Saturday, September 27, 2008

Apple and liberals



I always had a suspicion coming from personal experience: most of Mac users (and, more generally, Apple product users) by choice are liberals — at least in the US. When I write “by choice”, I mean: when they had an educated choice between a PC and a Mac — not when they had to use a Mac for professional reasons (being in graphic design, for example) or because they were computer-illiterate, and a Mac seemed easier to use.

Now I finally understood why. American liberals are emotional thinkers and wannabe socialists. To them, “looks/feels better” is equivalent to “better”, and they love the idea of a central controlling agency imposing this “better” on everyone. This is what liberal models of government and economy are all about, and this is what Apple is all about.

The story of iPhone, for example, is a classic story of socialism: central control introduces something that looks shiny and pretty (and has crappy inner functionality; its usefulness is inversely proportional to its shininess), something that has “all-in-one” principle; something whose particular use is forced upon the customers (you are limited to the companies, with which iPhone will work; you’re not allowed to download custom-made software — i.e., typical socialism), and all this centralized regulation results in a “black market” attempting to go around the regulations (the great number of people trying to “unlock” the iPhones — for which they are punished by Apple — to which the people respond by designing ways to overcome the punishment — and so on).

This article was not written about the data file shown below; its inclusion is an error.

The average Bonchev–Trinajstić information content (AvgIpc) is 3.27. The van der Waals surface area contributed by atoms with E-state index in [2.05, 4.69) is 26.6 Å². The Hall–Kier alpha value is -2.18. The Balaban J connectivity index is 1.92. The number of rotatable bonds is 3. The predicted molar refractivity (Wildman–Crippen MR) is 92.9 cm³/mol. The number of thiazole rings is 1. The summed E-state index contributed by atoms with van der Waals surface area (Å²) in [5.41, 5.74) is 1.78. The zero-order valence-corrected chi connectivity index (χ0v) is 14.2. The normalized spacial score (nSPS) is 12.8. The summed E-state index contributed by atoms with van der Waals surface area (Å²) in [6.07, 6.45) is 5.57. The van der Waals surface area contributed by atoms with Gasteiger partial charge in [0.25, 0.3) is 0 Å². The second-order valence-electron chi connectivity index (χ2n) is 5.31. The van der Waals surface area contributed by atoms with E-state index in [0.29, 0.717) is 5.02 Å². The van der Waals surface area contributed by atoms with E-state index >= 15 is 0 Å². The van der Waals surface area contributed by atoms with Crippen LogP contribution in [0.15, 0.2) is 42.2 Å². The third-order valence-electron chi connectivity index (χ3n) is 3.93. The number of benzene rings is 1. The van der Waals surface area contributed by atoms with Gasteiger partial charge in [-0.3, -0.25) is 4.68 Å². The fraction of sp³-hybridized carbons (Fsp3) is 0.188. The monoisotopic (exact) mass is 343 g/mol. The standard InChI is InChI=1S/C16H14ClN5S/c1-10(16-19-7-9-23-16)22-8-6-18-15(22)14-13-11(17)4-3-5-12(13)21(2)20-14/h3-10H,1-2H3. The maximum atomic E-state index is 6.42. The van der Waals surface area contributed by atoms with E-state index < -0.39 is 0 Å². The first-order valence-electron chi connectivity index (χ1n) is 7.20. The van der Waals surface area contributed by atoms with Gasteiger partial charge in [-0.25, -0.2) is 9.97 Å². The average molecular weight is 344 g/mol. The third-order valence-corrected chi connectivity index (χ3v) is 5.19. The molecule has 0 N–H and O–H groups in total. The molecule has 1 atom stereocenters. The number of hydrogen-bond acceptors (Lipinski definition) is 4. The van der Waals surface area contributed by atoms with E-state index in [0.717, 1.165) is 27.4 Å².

Every time you update an OS on a Mac, you need to do a complete revolution: by a new computer, i.e., change all of hardware at once. If you want to install Vista on an older computer, you have a choice about which hardware to upgrade: usually, the memory and maybe the video-card (although, not necessarily). Same when you want a brand-new computer: you have a choice of buying a PC from some company like Dell (or HP... or Asus... or many other companies, competing with each other) or building it yourself after buying parts. You can custom-build Macs too. In theory. It’s called “Hackintosh” — i.e., hacking the system by going around the regulations again.

It is always funny when people criticize Vista for not working on older systems. Did you try to install Leopard on an older Mac? This reminds me of those Russians that argue that they want to have democracy and capitalism but preserve “the authentic Russian way” — which means, apparently, having a mentality of tsarist and Soviet Russia (ruled by a despot; nobody takes personal responsibility for anything). Then they complain that they don’t work together: well yes, you need to update the hardware before you install the software that allows for greater functionality. The question is: will you have a choice on how to update it?

By the way, the decision to use Intel processors on new Macs is interesting: it reminds me of how Chavez introduces socialism in his country.